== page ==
Christmas day came; the treasured gifts were exchanged. Then the surprise ending, so typical of O. Henry’s short stories: the wife had shorn her long hair and sold it to obtain funds to purchase the watch chain, only to discover that her husband had sold his watch so that he might purchase the comb to adorn her beautiful long hair, which now she did not have. 1
At home in a hidden-away corner, I have a small black walking stick with an imitation silver handle. It once belonged to a distant relative. Why do I keep it for a period now spanning more than 70 years? There is a special reason. As a small boy I participated in a Christmas pageant in our ward. I was privileged to be one of the three Wise Men. With a bandanna about my head, Mother’s piano bench cover draped over my shoulder, and the black cane in my hand, I spoke my assigned lines: “Where is he that is born King of the Jews? for we have seen his star in the east, and are come to worship him.” 2 I vividly remember the feelings of my heart as the three of us “Wise Men” looked upward and saw a star, journeyed across the stage, found Mary with the young child Jesus, then fell down and worshipped Him and opened our treasures and presented gifts: gold, frankincense, and myrrh.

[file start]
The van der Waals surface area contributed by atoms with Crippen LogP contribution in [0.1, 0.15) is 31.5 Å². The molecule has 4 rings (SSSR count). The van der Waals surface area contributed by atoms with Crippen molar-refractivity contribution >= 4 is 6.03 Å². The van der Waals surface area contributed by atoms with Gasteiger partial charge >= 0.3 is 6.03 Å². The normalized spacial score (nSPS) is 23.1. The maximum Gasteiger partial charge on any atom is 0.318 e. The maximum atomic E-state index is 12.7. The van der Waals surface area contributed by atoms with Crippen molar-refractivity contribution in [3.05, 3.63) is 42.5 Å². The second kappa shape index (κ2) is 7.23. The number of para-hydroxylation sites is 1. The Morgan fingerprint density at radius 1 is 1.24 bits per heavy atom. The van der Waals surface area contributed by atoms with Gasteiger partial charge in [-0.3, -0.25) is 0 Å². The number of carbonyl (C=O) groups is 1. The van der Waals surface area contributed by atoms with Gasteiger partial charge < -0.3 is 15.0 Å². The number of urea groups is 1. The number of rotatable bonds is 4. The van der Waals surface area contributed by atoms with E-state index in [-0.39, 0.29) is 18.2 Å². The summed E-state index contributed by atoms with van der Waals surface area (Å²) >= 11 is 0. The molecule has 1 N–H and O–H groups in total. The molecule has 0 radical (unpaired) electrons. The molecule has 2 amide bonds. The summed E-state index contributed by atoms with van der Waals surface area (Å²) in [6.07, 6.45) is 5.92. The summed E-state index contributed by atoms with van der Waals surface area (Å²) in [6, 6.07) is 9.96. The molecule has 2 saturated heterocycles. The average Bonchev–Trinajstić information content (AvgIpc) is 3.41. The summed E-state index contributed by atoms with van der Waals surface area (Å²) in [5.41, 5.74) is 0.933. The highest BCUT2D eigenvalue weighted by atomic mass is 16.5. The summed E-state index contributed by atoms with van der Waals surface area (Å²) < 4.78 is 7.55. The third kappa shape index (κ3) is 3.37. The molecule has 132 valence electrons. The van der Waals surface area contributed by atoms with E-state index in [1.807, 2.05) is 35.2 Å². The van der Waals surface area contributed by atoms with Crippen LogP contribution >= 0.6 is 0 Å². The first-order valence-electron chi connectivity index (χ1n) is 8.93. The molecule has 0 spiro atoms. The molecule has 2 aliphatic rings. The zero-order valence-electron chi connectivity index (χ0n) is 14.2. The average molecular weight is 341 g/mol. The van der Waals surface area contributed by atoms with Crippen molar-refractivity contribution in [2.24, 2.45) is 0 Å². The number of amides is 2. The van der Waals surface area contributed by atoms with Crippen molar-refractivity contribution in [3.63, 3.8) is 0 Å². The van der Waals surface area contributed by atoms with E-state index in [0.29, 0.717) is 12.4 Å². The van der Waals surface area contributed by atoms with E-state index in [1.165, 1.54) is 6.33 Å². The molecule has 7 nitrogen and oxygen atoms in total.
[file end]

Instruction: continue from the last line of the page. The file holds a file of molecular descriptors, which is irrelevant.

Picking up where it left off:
I especially liked the fact that we did not return to the evil Herod to betray the baby Jesus but obeyed God and departed another way.
The years have flown by, but the Christmas cane continues to occupy a special place in my home; and in my heart is a commitment to Christ.
For a few moments, may we set aside the catalogs of Christmas, with their gifts of exotic description. Let’s even turn from the flowers for Mother, the special tie for Father, the cute doll, the train that whistles, the long-awaited bicycle—even the books and videos—and direct our thoughts to God-given gifts that endure. From a long list I will cite just four:
The gift of birth
The gift of peace
The gift of love
The gift of life eternal